Guard duty
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Latin Americans in Iraq

Norman Solano, shown in Basra, Iraq, in 2006, is one of thousands of Latin Americans who have taken jobs with U.S. contractors as security guards in Iraq and Afghanistan. Solano served from 2005 to 2007. (Courtesy Norman Solano)
Solano and his fellow Peruvian guards are shown in Basra in 2006. Most of the Latin American recruits are former soldiers and police officers, many with experience fighting leftist rebels. “They know that we come from a military tradition, that we are disciplined,” Solano says. (Courtesy of Norman Solano)
Solano, now back in Chimbote, Peru, struggles to make a living as a private guard. He would like to go back to Iraq, but said his request was rejected because of a “stress” condition he developed there. (Courtesy of La Republica)
Gregorio Calixto, a Peruvian who was seriously injured while guarding a U.S. installation in Basra, says it’s been a struggle to find work in Lima and feels that he deserves more disability pay and medical treatment than he is getting. (Flor Ruiz / For The Times)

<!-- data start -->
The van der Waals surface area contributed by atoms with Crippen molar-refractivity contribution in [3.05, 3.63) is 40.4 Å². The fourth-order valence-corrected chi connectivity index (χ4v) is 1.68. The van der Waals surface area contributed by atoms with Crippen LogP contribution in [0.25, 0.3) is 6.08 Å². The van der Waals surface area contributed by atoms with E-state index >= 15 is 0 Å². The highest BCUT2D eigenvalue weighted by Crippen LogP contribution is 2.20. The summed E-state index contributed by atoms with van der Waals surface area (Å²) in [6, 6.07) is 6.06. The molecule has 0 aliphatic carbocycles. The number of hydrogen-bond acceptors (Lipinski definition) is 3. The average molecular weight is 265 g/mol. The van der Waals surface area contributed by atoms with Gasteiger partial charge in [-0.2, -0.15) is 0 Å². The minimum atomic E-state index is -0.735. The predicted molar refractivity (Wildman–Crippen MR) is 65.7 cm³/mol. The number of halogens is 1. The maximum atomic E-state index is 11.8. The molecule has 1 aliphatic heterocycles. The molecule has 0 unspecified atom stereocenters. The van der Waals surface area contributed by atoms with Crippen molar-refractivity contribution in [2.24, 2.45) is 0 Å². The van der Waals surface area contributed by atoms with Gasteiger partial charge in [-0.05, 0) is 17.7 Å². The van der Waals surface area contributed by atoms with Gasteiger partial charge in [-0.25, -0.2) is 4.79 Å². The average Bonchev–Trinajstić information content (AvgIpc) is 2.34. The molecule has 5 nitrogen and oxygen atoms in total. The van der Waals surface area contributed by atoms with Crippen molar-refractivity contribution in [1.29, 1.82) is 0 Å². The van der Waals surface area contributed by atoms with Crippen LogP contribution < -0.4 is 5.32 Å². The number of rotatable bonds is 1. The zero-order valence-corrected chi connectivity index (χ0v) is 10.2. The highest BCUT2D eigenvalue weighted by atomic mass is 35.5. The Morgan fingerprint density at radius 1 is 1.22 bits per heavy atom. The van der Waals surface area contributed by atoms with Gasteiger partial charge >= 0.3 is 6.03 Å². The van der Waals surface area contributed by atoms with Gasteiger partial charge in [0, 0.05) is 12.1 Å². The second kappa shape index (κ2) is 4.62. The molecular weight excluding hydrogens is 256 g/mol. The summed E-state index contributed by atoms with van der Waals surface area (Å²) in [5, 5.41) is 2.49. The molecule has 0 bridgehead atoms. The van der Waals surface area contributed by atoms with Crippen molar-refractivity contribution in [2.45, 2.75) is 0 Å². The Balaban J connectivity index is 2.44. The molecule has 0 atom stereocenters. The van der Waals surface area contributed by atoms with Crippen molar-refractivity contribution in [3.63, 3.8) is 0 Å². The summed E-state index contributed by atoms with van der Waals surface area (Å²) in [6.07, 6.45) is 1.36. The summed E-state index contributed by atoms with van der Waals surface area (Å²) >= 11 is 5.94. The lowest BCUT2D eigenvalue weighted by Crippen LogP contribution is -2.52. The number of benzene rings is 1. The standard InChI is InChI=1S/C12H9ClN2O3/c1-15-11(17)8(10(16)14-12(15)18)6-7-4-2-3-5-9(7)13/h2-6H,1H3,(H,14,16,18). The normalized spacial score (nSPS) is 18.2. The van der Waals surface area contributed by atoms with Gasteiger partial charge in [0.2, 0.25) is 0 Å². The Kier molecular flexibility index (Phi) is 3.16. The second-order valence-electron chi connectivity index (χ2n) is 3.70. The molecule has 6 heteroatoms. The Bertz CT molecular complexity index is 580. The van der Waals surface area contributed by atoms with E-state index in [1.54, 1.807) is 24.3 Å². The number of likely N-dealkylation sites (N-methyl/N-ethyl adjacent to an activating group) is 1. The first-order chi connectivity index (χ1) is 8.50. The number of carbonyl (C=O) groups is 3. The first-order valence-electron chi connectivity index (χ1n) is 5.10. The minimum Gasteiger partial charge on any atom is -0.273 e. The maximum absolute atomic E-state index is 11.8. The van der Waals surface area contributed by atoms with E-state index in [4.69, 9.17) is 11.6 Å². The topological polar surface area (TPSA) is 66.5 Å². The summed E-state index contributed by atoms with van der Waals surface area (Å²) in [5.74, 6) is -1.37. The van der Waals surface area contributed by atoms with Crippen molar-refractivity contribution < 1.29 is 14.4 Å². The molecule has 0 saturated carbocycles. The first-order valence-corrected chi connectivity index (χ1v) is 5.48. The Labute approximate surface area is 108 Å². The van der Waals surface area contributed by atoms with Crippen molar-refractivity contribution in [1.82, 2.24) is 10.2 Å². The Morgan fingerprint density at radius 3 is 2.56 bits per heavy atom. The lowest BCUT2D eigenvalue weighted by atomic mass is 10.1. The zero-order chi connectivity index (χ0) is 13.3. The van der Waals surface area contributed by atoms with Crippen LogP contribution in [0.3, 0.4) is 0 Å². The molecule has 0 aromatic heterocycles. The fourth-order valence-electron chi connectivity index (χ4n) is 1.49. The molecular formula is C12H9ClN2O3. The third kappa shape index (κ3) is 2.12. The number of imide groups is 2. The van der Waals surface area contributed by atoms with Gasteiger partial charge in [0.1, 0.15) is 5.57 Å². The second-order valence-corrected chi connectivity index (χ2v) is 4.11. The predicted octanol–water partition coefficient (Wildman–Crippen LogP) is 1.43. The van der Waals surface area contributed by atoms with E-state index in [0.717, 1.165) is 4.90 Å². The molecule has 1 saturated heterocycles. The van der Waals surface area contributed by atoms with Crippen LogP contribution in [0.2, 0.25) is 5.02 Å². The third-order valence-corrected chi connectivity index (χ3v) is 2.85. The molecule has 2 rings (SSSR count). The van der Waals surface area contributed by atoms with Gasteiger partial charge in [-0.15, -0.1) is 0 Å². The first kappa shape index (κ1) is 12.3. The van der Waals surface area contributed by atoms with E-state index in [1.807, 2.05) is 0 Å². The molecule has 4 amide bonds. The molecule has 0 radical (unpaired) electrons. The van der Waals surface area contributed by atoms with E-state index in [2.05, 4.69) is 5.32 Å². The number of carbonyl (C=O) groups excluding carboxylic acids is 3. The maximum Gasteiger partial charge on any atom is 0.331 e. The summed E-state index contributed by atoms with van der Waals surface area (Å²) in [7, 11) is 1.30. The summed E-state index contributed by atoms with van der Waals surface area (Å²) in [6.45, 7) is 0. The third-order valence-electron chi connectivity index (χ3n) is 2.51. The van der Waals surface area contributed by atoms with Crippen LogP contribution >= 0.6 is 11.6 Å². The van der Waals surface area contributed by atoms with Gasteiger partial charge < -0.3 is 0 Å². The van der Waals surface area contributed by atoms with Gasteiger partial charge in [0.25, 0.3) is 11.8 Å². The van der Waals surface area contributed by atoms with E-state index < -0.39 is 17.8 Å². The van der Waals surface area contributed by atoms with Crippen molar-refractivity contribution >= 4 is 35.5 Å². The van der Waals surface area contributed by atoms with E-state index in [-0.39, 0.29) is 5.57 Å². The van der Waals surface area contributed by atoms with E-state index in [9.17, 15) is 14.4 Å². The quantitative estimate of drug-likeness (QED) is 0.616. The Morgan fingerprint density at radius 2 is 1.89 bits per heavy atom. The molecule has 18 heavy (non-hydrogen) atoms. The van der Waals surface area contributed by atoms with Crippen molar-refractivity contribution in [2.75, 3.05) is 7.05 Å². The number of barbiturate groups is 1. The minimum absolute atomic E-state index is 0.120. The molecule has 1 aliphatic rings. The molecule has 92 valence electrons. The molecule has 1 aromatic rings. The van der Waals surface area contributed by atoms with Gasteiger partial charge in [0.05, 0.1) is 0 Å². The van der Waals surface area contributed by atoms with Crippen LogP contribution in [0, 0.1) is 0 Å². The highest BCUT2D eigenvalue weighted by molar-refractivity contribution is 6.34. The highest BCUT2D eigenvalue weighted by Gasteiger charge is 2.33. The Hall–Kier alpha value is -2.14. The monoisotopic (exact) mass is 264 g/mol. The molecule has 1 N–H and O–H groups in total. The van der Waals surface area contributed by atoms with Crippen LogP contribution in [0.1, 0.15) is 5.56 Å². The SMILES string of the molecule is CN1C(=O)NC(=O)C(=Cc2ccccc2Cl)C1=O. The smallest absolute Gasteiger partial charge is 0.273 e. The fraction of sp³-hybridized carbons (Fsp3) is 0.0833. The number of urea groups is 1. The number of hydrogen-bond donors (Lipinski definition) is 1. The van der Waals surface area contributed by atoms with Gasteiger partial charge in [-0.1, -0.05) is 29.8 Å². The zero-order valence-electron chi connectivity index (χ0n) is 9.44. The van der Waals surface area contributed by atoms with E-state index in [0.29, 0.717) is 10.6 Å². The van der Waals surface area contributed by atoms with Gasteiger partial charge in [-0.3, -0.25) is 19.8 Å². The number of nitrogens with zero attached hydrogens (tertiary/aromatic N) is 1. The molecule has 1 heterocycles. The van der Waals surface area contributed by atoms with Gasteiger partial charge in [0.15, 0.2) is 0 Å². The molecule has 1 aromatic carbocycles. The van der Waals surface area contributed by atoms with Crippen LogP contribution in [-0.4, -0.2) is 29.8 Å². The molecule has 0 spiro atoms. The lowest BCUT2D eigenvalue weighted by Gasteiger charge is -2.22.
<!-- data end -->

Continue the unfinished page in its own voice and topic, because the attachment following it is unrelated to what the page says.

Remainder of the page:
Calixto, 27, spent a month in U.S. and British hospitals in Iraq recovering from the shrapnel wound to his thigh. He uses a hearing aide after his left eardrum was punctured during the mortar shell attack. Although he has no complaints about his treatment in Iraq, he says it’s been hard getting help back in Peru. (Flor Ruiz / For The Times)
Calixto is shown on the streets of his working-class neighborhood in the outskirts of Lima, Peru. The former army sergeant says he has no regrets about going to Iraq and would like to learn English and become an accountant one day. (Flor Ruiz / For The Times)